The Turkish government has unveiled new incentives to boost its medical tourism sector that in 2017 generated 10 billion USD in revenue and was an increase of 31% on the year before.
The incentives were unveiled by Naci Agbal, the Turkish finance minister and include VAT Exemption for foreigners who choose Turkey for their medical needs including diagnosis, treatment, aftercare and rehabilitation.
Naci Agbal added that more incentives are due to be presented, especially for investors looking to expand into the private, medical sector. They will include VAT exemptions as well as tax deductions.
The government is also looking to sign agreements with social security departments abroad, that will further encourage them to send sick and ill patients to Turkey for treatment.
Turkey first started their medical tourism campaign in 2008, as part of a more comprehensive strategic plan belonging to their all-encompassing Vision Project that by 2023, will see Turkey as one of the top performing economies in the world.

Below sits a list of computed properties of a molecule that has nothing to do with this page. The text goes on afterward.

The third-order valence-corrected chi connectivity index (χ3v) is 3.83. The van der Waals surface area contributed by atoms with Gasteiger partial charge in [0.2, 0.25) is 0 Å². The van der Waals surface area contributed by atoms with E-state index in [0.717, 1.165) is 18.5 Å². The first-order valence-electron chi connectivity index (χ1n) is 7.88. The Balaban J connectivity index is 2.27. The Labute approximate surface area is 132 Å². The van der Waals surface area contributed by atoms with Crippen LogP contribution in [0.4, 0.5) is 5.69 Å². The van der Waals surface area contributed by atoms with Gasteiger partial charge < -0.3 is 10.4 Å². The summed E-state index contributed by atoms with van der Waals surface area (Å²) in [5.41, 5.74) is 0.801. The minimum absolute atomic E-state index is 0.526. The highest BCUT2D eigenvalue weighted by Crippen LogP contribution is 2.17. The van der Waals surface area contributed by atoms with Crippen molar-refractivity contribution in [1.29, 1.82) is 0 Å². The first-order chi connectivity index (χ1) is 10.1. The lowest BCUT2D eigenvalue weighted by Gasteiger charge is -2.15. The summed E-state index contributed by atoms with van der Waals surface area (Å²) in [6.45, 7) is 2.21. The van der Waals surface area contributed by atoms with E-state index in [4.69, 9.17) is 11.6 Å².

In the decade that followed, many nationalities including Europeans, and Middle eastern chose Turkey as their preferred destination for treatment such as dental, hair transplants, and cosmetic surgery.
The industry has also profited from recommendations and support by Turkish Airlines, one of the leading companies of Turkey that operate all over the globe. They offer passengers who are coming to Turkey for medical treatment, various discounts and promotions.
Istanbul is especially popular with hair transplant patients because the cost can be as much as 90% cheaper than in their home countries. The Middle Eastern Travel and Tourism Association say as many as 500 surgeries are performed in the city every week.
Turkey is tapping into a lucrative market because costs for medical tourism in European and other destinations has soared, leaving many to seek cheaper treatment abroad. With medical tourists spending ten times the amount of beach tourists, the revenue generated is a significant part of Turkey’s broader tourism plan.
Turkey has many sources of natural spa water which are being utilised and promoted abroad. Popular destinations include Esenyurt in Istanbul, Denizli and Izmir in the Aegean region, as well as Ayder plateau in the Northeast.
In 2017, 433,000 foreign medical tourists used Turkish hospitals for a variety of treatments. By 2023, the government wants to generate 20 billion USD every year from medical tourism in Turkey, by bringing in 1.5 million patients as well as tapping into the health and spa industries.
After a disastrous two years, Turkish tourism is rebounding. With increased bookings by Germans, Russians, Brits and middle eastern nationalities, the country looks set to break all records.